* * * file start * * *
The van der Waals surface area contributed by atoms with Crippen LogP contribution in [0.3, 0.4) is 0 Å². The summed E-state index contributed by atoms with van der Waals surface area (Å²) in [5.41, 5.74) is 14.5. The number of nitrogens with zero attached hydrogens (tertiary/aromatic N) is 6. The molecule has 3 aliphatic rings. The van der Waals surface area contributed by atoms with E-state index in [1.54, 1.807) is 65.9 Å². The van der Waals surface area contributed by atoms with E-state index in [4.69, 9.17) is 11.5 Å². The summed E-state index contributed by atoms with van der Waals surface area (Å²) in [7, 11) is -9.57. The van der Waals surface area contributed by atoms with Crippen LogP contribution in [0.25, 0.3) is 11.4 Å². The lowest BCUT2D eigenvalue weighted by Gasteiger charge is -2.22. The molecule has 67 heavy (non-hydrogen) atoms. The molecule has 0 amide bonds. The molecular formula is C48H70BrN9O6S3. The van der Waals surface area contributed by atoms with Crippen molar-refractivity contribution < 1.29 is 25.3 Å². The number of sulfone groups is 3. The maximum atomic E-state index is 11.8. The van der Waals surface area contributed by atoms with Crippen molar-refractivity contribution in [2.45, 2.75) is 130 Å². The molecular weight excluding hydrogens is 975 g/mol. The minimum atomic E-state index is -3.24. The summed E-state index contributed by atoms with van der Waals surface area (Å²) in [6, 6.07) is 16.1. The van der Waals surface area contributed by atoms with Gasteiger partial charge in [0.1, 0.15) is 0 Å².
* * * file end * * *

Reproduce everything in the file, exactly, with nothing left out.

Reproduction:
The van der Waals surface area contributed by atoms with Crippen LogP contribution in [0.3, 0.4) is 0 Å². The summed E-state index contributed by atoms with van der Waals surface area (Å²) in [5.41, 5.74) is 14.5. The number of nitrogens with zero attached hydrogens (tertiary/aromatic N) is 6. The molecule has 3 aliphatic rings. The van der Waals surface area contributed by atoms with E-state index in [1.54, 1.807) is 65.9 Å². The van der Waals surface area contributed by atoms with E-state index in [4.69, 9.17) is 11.5 Å². The summed E-state index contributed by atoms with van der Waals surface area (Å²) in [7, 11) is -9.57. The van der Waals surface area contributed by atoms with Crippen LogP contribution in [0.25, 0.3) is 11.4 Å². The lowest BCUT2D eigenvalue weighted by Gasteiger charge is -2.22. The molecule has 67 heavy (non-hydrogen) atoms. The molecule has 0 amide bonds. The molecular formula is C48H70BrN9O6S3. The van der Waals surface area contributed by atoms with Crippen molar-refractivity contribution < 1.29 is 25.3 Å². The number of sulfone groups is 3. The maximum atomic E-state index is 11.8. The van der Waals surface area contributed by atoms with Crippen molar-refractivity contribution in [2.45, 2.75) is 130 Å². The molecular weight excluding hydrogens is 975 g/mol. The minimum atomic E-state index is -3.24. The summed E-state index contributed by atoms with van der Waals surface area (Å²) in [6, 6.07) is 16.1. The van der Waals surface area contributed by atoms with Gasteiger partial charge in [0.1, 0.15) is 0 Å².